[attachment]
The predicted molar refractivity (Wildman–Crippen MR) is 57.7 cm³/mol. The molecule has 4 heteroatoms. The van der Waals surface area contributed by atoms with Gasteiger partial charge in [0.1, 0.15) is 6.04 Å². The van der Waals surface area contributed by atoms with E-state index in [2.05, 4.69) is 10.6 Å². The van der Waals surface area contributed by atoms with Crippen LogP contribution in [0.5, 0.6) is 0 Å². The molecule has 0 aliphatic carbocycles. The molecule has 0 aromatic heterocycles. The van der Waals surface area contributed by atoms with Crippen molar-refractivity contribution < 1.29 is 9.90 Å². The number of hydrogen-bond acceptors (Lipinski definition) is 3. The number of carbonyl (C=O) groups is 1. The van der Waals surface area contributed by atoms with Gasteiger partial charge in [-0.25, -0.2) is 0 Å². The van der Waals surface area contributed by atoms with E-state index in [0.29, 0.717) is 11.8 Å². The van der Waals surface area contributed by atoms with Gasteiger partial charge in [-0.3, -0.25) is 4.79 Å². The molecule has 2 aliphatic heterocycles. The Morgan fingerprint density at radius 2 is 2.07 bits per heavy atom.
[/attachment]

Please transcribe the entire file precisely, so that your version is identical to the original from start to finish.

The predicted molar refractivity (Wildman–Crippen MR) is 57.7 cm³/mol. The molecule has 4 heteroatoms. The van der Waals surface area contributed by atoms with Gasteiger partial charge in [0.1, 0.15) is 6.04 Å². The van der Waals surface area contributed by atoms with E-state index in [2.05, 4.69) is 10.6 Å². The van der Waals surface area contributed by atoms with Crippen LogP contribution in [0.5, 0.6) is 0 Å². The molecule has 0 aliphatic carbocycles. The molecule has 0 aromatic heterocycles. The van der Waals surface area contributed by atoms with Crippen molar-refractivity contribution < 1.29 is 9.90 Å². The number of hydrogen-bond acceptors (Lipinski definition) is 3. The number of carbonyl (C=O) groups is 1. The van der Waals surface area contributed by atoms with Gasteiger partial charge in [-0.25, -0.2) is 0 Å². The van der Waals surface area contributed by atoms with E-state index in [0.29, 0.717) is 11.8 Å². The van der Waals surface area contributed by atoms with Gasteiger partial charge in [-0.3, -0.25) is 4.79 Å². The molecule has 2 aliphatic heterocycles. The Morgan fingerprint density at radius 2 is 2.07 bits per heavy atom.